The 19ns figure is measured using a JNI’ed “public static native” method which takes 8 “long” arguments, plus a 9th “long” specifying the C++ function address. This goes
to a corresponding static-compiled C++ function conforming to the JNI standard, which
then calls indirect to the funcAddr.

This little zigzag seems like the easy thing to do to be able to dynamically generate and load C++ functions, without also needing to dynamically create corresponding
class/method JVM stuff (which would then also need to be torn down when/if we
unloaded a dynamic library).

Since the JVM is the JVM, it insists that everything is a method, not a function, so
even though the JNI’ed method is declared static, it still passes an object-reference which turns up in C++ as a “jobject”.

I haven’t yet measured anything to do with C+±to-JVM upcalls. My current thinking is that anything which needs to be visible to both C++ and JVM should be on the malloc heap rather than JVM heap, so that it can be accessed quickly from both sides (on JVM side, through Unsafe accesses at an offset from a “long”
address). But I should experiment with accessing Java object fields from C++ before committing to that choice.


#8

This little zigzag

I quite like this. I’m all for minimizing the width of the C++/JVM interface.

I haven’t yet measured anything to do with C+±to-JVM upcalls.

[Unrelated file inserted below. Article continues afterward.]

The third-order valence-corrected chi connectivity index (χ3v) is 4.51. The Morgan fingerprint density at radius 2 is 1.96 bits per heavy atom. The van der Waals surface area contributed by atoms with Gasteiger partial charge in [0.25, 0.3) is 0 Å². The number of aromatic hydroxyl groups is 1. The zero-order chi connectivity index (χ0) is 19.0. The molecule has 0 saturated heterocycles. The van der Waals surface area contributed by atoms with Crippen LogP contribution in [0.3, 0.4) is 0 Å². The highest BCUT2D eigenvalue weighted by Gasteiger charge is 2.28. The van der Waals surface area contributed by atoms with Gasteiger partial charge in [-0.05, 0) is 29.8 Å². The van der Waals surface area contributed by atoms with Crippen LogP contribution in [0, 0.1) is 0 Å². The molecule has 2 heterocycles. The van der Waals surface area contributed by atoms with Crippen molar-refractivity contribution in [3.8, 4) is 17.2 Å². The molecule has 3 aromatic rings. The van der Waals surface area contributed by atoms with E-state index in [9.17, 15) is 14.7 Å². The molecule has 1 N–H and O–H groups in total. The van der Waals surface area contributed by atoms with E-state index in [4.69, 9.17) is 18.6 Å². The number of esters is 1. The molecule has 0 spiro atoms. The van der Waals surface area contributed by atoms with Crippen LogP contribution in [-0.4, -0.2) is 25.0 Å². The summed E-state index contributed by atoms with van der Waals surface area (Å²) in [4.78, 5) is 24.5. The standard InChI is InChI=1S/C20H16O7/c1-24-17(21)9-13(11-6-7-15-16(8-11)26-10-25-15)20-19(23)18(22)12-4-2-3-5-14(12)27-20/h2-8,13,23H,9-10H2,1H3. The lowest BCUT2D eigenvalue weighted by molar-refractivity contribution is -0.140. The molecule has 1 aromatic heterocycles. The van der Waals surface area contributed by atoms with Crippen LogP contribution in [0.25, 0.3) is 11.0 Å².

Ah, my confusion, I thought this was C++ to JVM. Thanks for clarifying. Will be quite interested when you have some timing for this.

anything which needs to be visible to both C++ and JVM should be on the malloc heap

I agree, that’s exactly what I was thinking when I put together region values. The only exception I can think of is things which must be Java objects which we already discussed (e.g. objects for IO), although I’d also be happy if we allocate IDs for those and stick them in a table somewhere on the JVM side and pass scalar IDs or malloc heap objects back and forth for IO. Certainly the IO buffers should be in the malloc heap.


#9

From C++ I can now do GetLongField/SetLongField on a Scala object
SetLongField average time is 26.5nsec
GetLongField average time is 1.6nsec

So probably not great to be modifying Scala objects from C++ if we can
avoid it. I read some stuff suggesting that nio.ByteBuffer is a good way to
manage stuff visible from both sides, so I’ll try that next. Will also try an upcall
from C++ to a JVM object method.

Call from C++ to a Scala object method - average time 157.4 nsec
So a good deal more expensive than the JVM -to - C++ call, but still fast relative
to any kind of IO.